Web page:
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Toxoplasmosis Window Installation at Random Studio

Created by Mike Pelletier and Geoffrey Lillemon at Random Studio, Toxoplasmosis Window Installation was created to introduce an interesting experience for the people that pass by the studio on a daily basis. The team came up with an idea for a psychedelic cat puppet show which took place on the studio’s large store-front style street level windows, located on a scenic street along the Amstel river in Amsterdam.

The main graphic inspiration was Lotte Reiniger’s 1926’s film “The Adventures of Prince Achmed”. They wanted to create a physical, kinetic sculpture inspired by the strong graphic silhouettes found in her films. As a volunteer at Fablab Amsterdam Mike had access to many great tools and equipment, most importantly a laser cutter. They used 3mm plywood, which was lightweight, easy to laser cut, and still strong enough to make very detailed silhouettes.

They started by creating simple prototypes to test different mechanisms to make the characters move and see if the animation would work. They could quickly cut out the pieces on the laser cutter and then re-adjust them if they did not fit properly. These prototypes would act as a template and guide for the illustrations, which would be drawn over. They would work back and forth in an iterative process where they could quickly test and see if things worked both visually and technically and then make adjustments.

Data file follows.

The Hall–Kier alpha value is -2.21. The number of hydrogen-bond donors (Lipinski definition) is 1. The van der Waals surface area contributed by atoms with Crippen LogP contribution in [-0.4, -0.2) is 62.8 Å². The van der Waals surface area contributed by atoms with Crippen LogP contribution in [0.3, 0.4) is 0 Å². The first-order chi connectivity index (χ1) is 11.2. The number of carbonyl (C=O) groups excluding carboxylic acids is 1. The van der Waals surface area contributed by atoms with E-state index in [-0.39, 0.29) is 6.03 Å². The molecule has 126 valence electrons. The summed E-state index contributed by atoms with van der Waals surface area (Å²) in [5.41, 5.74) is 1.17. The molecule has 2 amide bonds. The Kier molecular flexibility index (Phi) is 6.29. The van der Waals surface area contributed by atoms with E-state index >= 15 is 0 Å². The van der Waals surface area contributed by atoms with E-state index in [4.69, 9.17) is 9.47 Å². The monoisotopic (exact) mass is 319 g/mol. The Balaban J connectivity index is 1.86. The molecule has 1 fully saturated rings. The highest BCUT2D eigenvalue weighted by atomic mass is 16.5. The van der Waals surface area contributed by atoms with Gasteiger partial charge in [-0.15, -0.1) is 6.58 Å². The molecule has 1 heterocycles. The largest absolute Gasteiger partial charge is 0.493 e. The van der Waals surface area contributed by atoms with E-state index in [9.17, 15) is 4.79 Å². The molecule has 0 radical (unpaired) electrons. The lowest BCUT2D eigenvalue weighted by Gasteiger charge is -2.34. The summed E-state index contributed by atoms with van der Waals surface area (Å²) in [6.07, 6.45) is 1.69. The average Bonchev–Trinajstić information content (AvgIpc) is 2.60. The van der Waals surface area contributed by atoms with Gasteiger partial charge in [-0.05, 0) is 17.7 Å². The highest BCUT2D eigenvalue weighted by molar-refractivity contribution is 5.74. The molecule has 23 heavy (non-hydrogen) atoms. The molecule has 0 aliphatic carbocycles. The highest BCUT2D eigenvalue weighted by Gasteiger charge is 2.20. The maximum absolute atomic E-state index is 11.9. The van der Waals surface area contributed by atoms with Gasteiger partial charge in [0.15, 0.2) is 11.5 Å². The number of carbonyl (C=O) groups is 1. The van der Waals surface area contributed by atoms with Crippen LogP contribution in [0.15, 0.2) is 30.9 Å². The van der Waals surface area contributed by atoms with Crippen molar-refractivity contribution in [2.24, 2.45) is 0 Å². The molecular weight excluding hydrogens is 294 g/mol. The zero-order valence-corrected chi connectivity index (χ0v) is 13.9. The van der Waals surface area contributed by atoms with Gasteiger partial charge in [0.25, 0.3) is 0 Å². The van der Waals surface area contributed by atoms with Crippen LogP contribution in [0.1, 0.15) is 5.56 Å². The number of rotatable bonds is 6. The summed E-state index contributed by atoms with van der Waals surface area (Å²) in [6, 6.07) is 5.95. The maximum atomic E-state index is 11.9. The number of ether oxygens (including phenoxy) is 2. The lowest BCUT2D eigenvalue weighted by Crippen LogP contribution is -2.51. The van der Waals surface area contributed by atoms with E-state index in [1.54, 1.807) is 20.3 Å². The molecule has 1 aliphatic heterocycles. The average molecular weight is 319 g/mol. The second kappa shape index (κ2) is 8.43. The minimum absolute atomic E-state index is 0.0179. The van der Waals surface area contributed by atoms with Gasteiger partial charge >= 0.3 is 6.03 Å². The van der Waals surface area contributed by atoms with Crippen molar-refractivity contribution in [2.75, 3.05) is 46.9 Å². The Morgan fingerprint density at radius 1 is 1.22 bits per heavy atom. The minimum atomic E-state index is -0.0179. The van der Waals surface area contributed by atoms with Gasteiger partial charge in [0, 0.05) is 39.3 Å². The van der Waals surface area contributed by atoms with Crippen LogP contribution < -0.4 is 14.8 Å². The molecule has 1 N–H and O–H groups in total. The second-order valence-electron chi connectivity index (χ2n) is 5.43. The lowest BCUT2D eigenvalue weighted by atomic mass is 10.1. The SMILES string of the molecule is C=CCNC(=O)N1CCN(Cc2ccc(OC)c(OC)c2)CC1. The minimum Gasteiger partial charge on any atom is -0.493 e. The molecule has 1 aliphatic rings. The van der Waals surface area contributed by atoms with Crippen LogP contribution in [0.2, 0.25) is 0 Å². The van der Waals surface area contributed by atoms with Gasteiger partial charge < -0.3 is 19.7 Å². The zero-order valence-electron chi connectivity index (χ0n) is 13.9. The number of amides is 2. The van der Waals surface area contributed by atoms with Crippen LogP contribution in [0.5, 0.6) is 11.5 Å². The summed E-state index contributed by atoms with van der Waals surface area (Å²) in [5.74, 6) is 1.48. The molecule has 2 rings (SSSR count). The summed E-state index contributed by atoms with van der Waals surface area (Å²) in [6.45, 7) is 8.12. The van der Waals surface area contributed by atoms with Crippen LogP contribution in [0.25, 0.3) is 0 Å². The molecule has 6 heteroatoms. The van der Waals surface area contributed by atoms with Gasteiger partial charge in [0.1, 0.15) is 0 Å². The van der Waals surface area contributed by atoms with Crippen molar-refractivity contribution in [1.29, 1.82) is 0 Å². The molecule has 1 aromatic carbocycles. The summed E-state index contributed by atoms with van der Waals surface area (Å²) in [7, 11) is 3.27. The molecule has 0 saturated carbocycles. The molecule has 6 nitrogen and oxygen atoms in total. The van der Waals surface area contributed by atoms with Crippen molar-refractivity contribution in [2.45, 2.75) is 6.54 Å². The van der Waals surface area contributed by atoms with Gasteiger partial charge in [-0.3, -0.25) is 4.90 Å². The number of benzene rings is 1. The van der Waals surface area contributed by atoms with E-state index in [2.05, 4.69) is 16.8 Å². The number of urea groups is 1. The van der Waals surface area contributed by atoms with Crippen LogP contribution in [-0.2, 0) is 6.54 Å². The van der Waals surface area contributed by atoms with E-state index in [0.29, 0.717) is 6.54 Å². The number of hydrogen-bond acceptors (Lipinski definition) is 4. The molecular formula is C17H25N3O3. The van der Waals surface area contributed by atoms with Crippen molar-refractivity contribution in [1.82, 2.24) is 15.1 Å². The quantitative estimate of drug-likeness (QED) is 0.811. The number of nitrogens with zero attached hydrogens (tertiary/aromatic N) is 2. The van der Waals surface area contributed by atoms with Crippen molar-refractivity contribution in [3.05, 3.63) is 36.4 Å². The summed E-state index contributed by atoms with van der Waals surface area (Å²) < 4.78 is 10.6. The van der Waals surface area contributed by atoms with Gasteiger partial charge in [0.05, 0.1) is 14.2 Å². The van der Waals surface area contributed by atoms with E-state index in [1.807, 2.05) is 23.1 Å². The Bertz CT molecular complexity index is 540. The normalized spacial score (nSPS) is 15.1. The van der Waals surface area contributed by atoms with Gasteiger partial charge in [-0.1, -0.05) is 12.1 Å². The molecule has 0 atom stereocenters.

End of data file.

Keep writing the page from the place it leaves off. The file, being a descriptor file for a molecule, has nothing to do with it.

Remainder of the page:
One of the techniques that they used was a modified version of Theo Jansen’s famous Strandbeest walker mechanism. They loved how strange and natural the movement of his walkers looked, and wondered how it would change when adapted from Jansen’s geometric look to Geoffrey Lillemon’s more chaotic and surreal style.

4 of the sculptures were powered by DC geared motors. They used an Arduino with a motor shield to control the speed and timing of the motors. 2 of the other sculptures were powered by pairs of servo motors, these were driven by a Pololu Mini Maestro servo driver. With both of these controllers they could have the software running on the controllers, without having to use a computer.

For the window installation they used a LCD projector to rear-project on the window. This gave them an animated backdrop for the silhouettes, as well the opportunity to add some extra animated effects to the silhouettes such as eye blinks. They coated the windows with lacquer to create the projection surface.

Credits:
Artist collaboration between Geoffrey Lillemon & Mike Pelletier
Laser cutting done at the FabLab
Production by Random Studio

Animation that was made from the process.